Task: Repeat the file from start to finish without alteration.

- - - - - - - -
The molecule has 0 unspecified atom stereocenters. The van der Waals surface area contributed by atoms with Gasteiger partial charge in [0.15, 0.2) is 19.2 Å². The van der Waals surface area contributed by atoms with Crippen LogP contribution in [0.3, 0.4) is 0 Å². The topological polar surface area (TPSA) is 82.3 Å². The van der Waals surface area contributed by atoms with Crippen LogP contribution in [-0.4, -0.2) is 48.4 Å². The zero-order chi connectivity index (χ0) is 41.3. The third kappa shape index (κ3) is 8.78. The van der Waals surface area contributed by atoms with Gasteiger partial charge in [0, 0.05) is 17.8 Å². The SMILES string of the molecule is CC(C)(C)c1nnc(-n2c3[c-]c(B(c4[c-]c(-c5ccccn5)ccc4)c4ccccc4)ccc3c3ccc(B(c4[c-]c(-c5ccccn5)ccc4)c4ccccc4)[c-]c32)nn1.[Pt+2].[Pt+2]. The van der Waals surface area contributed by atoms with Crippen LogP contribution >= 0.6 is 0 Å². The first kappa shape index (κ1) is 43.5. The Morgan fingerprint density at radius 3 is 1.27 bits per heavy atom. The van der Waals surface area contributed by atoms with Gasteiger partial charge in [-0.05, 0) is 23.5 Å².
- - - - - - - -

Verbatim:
The molecule has 0 unspecified atom stereocenters. The van der Waals surface area contributed by atoms with Gasteiger partial charge in [0.15, 0.2) is 19.2 Å². The van der Waals surface area contributed by atoms with Crippen LogP contribution in [0.3, 0.4) is 0 Å². The topological polar surface area (TPSA) is 82.3 Å². The van der Waals surface area contributed by atoms with Crippen LogP contribution in [-0.4, -0.2) is 48.4 Å². The zero-order chi connectivity index (χ0) is 41.3. The third kappa shape index (κ3) is 8.78. The van der Waals surface area contributed by atoms with Gasteiger partial charge in [0, 0.05) is 17.8 Å². The SMILES string of the molecule is CC(C)(C)c1nnc(-n2c3[c-]c(B(c4[c-]c(-c5ccccn5)ccc4)c4ccccc4)ccc3c3ccc(B(c4[c-]c(-c5ccccn5)ccc4)c4ccccc4)[c-]c32)nn1.[Pt+2].[Pt+2]. The van der Waals surface area contributed by atoms with Crippen LogP contribution >= 0.6 is 0 Å². The first kappa shape index (κ1) is 43.5. The Morgan fingerprint density at radius 3 is 1.27 bits per heavy atom. The van der Waals surface area contributed by atoms with Gasteiger partial charge in [-0.05, 0) is 23.5 Å².